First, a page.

IN SEARCH OF ADEQUATE FAITH: RELIGIOUS SKEPTICISM IN GERMAN LETTERS (1750-1800)
Stoltz, Matthew Thomas
The following dissertation, “In Search of Adequate Faith: Religious Skepticism in German Letters (1750–1800),” is an interdisciplinary study exploring the religious writings of Klopstock, Lessing, and Novalis. During the mid- to late-eighteenth century the struggle to articulate a distinctly modern faith becomes audible across the literary and aesthetic works of writers who were committed to making the biblical tradition more appealing to an increasingly skeptical age. Rather than driving a wedge between sacred and secular cultures, these writers promised greater spiritual cohesion. Instead of simply yielding to the authority of tradition and scripture, their works strove to articulate more adequate means of forging religious bonds. This study investigates how a number of writers turned the spirit of religion into a weapon, which precipitated a second reformation in the latter half of the eighteenth century. How did literature and aesthetics challenge the authority of the five Lutheran Solae? How might they offer more effective strategies for reconciling faith and reason than philosophy and theology? What role did material and visual culture play in mediating religious experience at this time? To answer these questions, I analyze a constellation of documents associated with each writer. My first chapter interrogates the poetic methodology of Klopstock’s Der Messias by exploring his extensive amplification of the New Testament figure Doubting Thomas. In my analysis, Klopstock's poetics inadvertently reproduce Thomas’ tragic “mistake” by doubting the efficacy of unaided scripture to communicate religious truth; a doubt that he attempts to resolve by intensifying the reader’s affective experience of the gospel narratives. My second chapter argues that Lessing develops a more powerful defense against religious skepticism than Klopstock by appealing to the spirit of religion rather than to the authority of its letter. By reorienting faith around the spirit of religion, Lessing sparks a Copernican turn in religious consciousness that helped emancipate modern believers from theological regimes that had become increasingly normative in their approach to the letter of scripture. My final chapter considers how Novalis confronts the ways in which Lessing and the Protestant tradition deminishes the value of sensible forms of religious mediation by “spiritualizing” modern faith. Unlike Lessing, Novalis insists that revealed knowledge demands material mediation like images and symbols in order to (re)shape and (re)generate religious experience.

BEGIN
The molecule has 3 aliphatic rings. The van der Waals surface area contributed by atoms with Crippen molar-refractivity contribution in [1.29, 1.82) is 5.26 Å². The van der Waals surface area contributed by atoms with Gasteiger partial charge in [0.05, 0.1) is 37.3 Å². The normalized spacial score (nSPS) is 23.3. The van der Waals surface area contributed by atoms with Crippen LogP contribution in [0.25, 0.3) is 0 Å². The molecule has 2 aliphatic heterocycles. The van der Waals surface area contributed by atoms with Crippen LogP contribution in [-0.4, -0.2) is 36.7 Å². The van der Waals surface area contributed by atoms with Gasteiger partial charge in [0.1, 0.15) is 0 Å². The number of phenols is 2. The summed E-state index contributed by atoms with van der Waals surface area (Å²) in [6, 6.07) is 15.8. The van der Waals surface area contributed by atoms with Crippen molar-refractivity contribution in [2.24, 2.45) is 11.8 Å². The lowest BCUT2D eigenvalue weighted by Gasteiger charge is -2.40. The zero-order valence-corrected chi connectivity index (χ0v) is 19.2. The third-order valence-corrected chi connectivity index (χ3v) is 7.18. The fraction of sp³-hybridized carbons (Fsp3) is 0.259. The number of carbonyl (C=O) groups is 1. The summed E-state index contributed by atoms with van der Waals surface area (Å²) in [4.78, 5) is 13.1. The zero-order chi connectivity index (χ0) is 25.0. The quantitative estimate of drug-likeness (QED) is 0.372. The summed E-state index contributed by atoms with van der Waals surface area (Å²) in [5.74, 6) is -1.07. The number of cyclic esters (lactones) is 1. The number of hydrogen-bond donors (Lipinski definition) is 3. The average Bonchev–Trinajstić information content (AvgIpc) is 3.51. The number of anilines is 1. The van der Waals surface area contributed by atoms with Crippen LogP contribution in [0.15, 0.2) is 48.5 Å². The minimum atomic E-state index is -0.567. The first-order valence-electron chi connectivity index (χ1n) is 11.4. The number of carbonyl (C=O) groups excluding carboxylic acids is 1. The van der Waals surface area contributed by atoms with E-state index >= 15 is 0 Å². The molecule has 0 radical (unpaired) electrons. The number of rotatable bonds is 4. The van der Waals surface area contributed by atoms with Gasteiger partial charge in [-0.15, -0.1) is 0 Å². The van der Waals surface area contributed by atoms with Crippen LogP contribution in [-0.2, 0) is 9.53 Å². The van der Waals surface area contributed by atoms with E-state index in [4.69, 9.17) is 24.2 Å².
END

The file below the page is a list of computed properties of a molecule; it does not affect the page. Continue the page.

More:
Literature; Aesthetics; Theology
Fleming, Paul A.
Gilgen, Peter; Saccamano, Neil Charles
Ph.D., Germanic Studies
Doctor of Philosophy
dissertation or thesis